Find Your Land (part 8)

Imagine that you have decided to leave the city. You want to buy some land and live the life you had always dreamed of. How will you go about this daunting task? If you don’t know, I will show you a way, not the only way of course, but a pretty good way of action to take in order to escape the modern world and live a more natural life.

First of all you must know that a natural life is not necessarily an easier life, there is a reason why people born on the farm generally dream about leaving it once they are grown. But for those of us who have already experienced the modern lifestyle and chose to leave it behind, country living will be far more rewarding, both naturally as well as spiritually.

In many ways returning to the land will feel about the same as a soldier feels upon returning home from foreign service. You may be bewildered at first and out of synch, but after a period of adjustment you will adapt and get on with it once you realize that romantic fantasy is ALWAYS better than it’s reality.

So you’ve dreamed about it for years and finally decided to make the leap, now what? How do you keep from turning that pleasant dream into a nightmare?

First thing to do is put your plan in writing. What do you want and where do you want it? What are you planning to do with your land? How much money do you have? Do you need to get a job right away or can you wait a while? Answer all these questions as best as you can and you will have formed a direction to take.

Following is the direction we took . . . each person will, of course, have their own way according to their abilities and the size of their bank accounts.

I was close to fifty years old when I decided to stop wandering. I was tired, had been to all the places, done all the things I wanted to do, and now all I wanted to do was find a soft place to fall.

I met and married my beloved Joyce.

. jimjoyce2.jpg

She, an officer of the law. I, who spent most of my life escaping and evading the law, were married in a Kent Ohio park. Today, 23 years later . . . the beat goes on.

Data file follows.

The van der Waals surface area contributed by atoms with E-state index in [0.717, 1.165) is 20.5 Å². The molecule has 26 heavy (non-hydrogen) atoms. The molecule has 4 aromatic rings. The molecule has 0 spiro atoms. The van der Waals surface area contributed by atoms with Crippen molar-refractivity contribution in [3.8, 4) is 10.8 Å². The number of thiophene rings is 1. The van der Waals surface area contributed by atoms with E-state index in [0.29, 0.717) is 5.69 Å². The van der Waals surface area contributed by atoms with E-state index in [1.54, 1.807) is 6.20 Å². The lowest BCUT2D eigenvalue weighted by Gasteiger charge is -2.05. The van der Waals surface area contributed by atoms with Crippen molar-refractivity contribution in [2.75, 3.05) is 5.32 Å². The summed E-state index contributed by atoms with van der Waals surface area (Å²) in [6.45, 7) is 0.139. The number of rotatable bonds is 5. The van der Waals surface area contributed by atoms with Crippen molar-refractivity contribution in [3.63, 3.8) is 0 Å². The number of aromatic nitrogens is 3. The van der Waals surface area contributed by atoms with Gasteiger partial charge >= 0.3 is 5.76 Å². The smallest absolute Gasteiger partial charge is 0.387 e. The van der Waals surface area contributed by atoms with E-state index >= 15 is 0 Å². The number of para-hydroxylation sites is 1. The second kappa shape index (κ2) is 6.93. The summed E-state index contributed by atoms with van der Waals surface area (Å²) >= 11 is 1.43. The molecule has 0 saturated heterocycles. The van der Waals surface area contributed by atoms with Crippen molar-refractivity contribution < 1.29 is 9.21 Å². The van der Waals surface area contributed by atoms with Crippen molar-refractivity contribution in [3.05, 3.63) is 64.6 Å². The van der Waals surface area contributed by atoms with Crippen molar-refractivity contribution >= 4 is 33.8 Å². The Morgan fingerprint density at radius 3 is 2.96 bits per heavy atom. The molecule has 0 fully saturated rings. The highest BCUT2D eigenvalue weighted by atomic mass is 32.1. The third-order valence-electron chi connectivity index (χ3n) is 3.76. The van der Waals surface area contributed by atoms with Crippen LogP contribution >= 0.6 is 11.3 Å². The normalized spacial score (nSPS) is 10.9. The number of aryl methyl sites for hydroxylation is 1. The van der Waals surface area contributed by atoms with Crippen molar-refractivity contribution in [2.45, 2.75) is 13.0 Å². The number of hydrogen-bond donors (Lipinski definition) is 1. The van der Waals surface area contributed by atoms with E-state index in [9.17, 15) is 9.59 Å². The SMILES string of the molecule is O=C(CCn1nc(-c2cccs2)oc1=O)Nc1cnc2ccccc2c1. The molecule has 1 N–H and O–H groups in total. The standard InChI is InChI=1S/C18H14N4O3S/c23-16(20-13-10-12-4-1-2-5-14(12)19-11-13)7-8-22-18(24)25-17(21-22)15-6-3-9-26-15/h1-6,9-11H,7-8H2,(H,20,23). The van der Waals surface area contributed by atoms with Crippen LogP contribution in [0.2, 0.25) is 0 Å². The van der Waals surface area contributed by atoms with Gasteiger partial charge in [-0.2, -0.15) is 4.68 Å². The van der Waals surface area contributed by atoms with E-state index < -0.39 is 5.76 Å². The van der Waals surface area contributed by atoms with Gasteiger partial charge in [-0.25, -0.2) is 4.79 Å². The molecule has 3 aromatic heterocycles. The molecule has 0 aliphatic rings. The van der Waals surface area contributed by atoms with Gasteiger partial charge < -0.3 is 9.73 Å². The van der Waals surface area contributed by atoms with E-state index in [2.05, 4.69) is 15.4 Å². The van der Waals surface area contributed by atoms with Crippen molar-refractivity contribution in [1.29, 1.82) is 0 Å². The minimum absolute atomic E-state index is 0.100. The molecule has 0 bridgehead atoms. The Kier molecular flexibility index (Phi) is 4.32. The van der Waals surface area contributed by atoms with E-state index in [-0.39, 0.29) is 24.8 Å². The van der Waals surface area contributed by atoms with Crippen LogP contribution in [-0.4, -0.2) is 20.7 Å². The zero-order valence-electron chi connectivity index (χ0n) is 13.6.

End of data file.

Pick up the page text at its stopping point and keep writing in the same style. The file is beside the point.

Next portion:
Joyce told me that she had always prayed for a cabin in the woods. I intended to make it happen for her.  We would find a piece of land with hills and woods and I would build her a cabin on it . . . . We would live there happily forever after.

First we had to figure out where we wanted to live. We began the search taking into consideration all the variables like distance from our grown kids, temperate zone, water supply, terrain, price, etc.

The way we found our land was to go to the area of choice and look around. We talked to people and got a feel of whether or not we wanted to live amongst them. What kind of culture is available? Music? Restaurants? Anything?

You could research the local paper, as well as the various mini-mart type classifieds. You may get lucky and find good property for sale by owner. If you do buy from a private owner you must be able to do all the research on your own. This will be cheaper, but you will also have more responsibility. You can not take anything promised by the seller for granted because they may be lying (sad, but true) . . .

Find the local real estate company and look at their listings. If you buy from a real estate company you will pay more, but it will be safer for you to do it that way.

We bought our land direct and at a great price because I was a homebuilder and knew what I was doing. Were I an accountant on my first go, I would have used a real estate company. They will do it all for you, BUT they will probably not mention the scourge of big gas, coal, and oil . . . so you must be careful, as well as damn lucky.